For $90 million, the Federal Trade Commission and T-Mobile reached a deal over the agency’s accusations that the company illegally crammed charges onto consumers’ mobile phone bills.
The agency filed suit in July alleging T-Mobile crammed charges on mobile bills for services like love tips, horoscopes, and celebrity gossip, for which the company received between 35 and 40 percent of the charges, typically $9.99 per month.
According to the Commission, the company not only facilitated the charges, but should have known they were not authorized, in light of the up to 40 percent refund rates in a single month. The agency also said that T-Mobile’s complicated bills often buried the third-party charges in more than 50 pages, and also made it difficult for consumers to discover the cramming.
To settle the suit, T-Mobile promised to provide full refunds to all affected consumers to the tune of $90 million, either in redress or other form of payment. The deal requires that the company contact each of its current and former customers who received cramming charges and explain the refund program and claims process in a clear and concise manner.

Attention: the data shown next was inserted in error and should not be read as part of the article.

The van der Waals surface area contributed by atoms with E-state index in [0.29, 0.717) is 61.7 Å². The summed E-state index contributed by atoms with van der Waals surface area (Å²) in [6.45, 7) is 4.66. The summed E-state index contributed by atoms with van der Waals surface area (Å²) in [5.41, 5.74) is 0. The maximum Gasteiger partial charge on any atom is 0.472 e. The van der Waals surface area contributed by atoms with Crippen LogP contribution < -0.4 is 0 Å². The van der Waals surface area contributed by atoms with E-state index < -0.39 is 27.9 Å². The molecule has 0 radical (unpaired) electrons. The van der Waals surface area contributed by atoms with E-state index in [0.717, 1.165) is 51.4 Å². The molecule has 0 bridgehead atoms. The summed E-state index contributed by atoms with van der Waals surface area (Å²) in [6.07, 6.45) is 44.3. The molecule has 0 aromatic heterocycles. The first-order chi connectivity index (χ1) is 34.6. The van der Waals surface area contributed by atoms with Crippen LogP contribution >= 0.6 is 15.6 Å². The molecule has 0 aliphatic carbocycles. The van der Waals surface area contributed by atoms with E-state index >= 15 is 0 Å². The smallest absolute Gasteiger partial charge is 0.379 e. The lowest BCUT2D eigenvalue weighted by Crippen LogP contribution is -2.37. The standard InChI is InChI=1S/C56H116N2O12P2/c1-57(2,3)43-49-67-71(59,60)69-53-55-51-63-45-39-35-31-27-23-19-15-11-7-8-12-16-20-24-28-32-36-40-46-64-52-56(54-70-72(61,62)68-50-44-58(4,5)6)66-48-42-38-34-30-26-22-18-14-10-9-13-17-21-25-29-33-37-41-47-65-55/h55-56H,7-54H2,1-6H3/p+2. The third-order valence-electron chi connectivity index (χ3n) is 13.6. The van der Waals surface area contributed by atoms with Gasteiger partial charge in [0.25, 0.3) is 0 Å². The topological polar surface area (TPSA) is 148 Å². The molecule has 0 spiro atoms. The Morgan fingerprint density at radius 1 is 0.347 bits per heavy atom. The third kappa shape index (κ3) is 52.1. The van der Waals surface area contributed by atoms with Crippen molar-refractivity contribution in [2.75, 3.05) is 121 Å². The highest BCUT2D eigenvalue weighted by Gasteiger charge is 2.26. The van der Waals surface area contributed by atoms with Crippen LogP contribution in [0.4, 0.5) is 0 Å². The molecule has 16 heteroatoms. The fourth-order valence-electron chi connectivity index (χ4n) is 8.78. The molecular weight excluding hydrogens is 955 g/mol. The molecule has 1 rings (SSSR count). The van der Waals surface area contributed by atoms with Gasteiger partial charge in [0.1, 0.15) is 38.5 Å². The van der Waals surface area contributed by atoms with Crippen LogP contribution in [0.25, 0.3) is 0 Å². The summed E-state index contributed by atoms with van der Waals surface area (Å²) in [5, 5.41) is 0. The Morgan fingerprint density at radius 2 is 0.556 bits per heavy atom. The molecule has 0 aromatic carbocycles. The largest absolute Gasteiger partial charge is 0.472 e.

In addition, the company agreed to pay $18 million in fines and penalties to the attorneys general of all 50 states and the District of Columbia, as well as $4.5 million to the Federal Communications Commission. If the company’s final payout – including the $22.5 million to the states and FCC – falls short of the $90 million, T-Mobile will pay the balance to the FTC.
Going forward, T-Mobile must obtain express, informed consent from customers prior to placing third-party charges on their bills and provide information to consumers about how to block third-party charges.
“Mobile cramming is an issue that has affected millions of American consumers, and I’m pleased that this settlement will put money back in the hands of affected T-Mobile customers,” FTC Chairwoman Edith Ramirez said in a press release about the case. “Consumers should be able to trust that their mobile phone bills reflect the charges they authorized and nothing more.”
To read the complaint and the proposed consent order in FTC v. T-Mobile, click here.
Why it matters: Mobile cramming was a priority for the FTC in 2014. In addition to the suit against T-Mobile, the agency took several other actions, including filing suit against a group of defendants who allegedly made more than $100 million from mobile cramming. The FTC also issued a staff report and testified before Congress on the issue.